Renaissance Rome
Unit 9 Slides
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Historians and Diarists
Roman Renaissance Historiography

Click small images or links below to view larger images for Unit 9

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All humanists studied History and some also wrote histories.

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Benvenuto Cellini's self promotion invites skepticism about anything he wrote in his autobiography.

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Giorgio Vasari's uncritical use of
unverified/unverifiable source information and his propensity for ignoring or at least belittling anything that didn't originate in Florence gives us problems in assessing his Lives.

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Lorenzo Valla reconstructed Latin grammar and thereby helped other humanists understand the ancient historians.   He also contributed to historical accuracy by debunking the Donation of Constantine.

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Flavio Biondo's history from the decline of the Roman Empire until his own time was a fairly successful attempt to fill in gaps in the record between Constantine and the early Renaissance.   Biondo also invented the Renaissance discipline of urban topography with his Roma Instaurata.

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Francesco Guicciardini wrote a twenty volume History of Italy and was the main "source" of information of his brother Luigi's contemporary account of the Sack of Rome.  (An English translation if Luigi's account, by Professor James H. McGregor (U. of Georgia), is now available.)

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Johann Burchard was the papal Master of Ceremonies from 1483 through 1503 when he died.  He was the keeper of the papal ceremonial schedule and kept a diary of events for the last few months of the pontificate of Sixtus IV, the whole of those of Innocent VIII, Alexander VI, and Pius II, and the first years of the pontificate of Julius II.  The whole of Burchard's diary is in the Vatican Library, and it is considered to be an authoritative source of papal history of its time.  The Image shows an English language edition of part of his diary, concerning only the pontificate of Alexander VI Borgia, issued by the London Folio Society in 1963 and reissued in 1993.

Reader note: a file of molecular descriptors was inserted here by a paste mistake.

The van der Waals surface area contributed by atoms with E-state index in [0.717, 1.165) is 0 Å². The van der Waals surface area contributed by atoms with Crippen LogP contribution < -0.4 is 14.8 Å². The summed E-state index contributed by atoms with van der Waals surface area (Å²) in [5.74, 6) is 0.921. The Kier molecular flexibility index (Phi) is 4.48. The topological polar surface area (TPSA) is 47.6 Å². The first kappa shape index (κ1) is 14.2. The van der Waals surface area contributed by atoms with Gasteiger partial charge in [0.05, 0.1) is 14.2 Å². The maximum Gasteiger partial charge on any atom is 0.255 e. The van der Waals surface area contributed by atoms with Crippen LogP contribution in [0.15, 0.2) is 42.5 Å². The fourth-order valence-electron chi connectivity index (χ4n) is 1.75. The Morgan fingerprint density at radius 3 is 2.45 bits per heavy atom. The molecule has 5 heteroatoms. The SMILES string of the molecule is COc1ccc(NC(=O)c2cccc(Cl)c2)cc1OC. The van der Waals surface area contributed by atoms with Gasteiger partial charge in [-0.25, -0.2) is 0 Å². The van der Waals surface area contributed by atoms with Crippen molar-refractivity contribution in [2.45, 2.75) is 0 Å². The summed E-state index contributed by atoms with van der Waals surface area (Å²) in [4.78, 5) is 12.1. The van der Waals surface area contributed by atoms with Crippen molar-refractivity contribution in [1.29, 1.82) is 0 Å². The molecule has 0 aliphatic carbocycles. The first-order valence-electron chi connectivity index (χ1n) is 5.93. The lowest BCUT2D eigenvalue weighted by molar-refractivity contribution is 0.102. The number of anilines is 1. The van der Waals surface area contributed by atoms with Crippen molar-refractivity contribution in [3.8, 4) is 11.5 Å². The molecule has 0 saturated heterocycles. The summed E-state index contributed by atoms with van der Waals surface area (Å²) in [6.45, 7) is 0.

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Unlike Burchard, Stefano Infessura's reputation for accuracy is notoriously bad.  He was in the pay of the Colonna family, who were mortal enemies of the Borgias, and did everything possible to blacken the name of the Borgia popes.  This included reporting any gossip, rumors, or outright lies as fact in his own diaries.  His inaccuracy has been known for centuries, and any later authors who relied on his accounts of goings on in the papal court were either woefully ignorant or willfully were trying to defame the Catholic church. 

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Ferdinand Gregorovius published an eight volume History of  The City of Rome in the Middle Ages but defined the middle ages as the period between 400 AD and 1534 AD.  So his history actually includes Rome's "high renaissance" and the Sack of Rome.

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Gregorovius also wrote a sympathetic biography of Lucrezia Borgia, which is now a standard text in "women's studies" courses.  The full text of the John Leslie Garner English translation is available free on the Internet at http://www.gutenberg.lib.md.us/2/0/8/0/20804/20804-h/20804-h.htm.

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Raphael Sabatini was most famous for swashbuckling novels and for Errol Flynn movies (Sea Hawk and Captain Blood) -- and don't forget Stewart Granger in Scaramouche.  But he also wrote one of the best biographies of Cesare Borgia, the introduction of which excoriates authors of "historical fiction" for not clearly delineating the historical and the fictional.  He specifically condemned Victor Hugo's inaccurate treatment of the Borgias.  The full text of the Sabatini Life of Cesare Borgia is available on the Internet at http://www.gutenberg.org/etext/3467.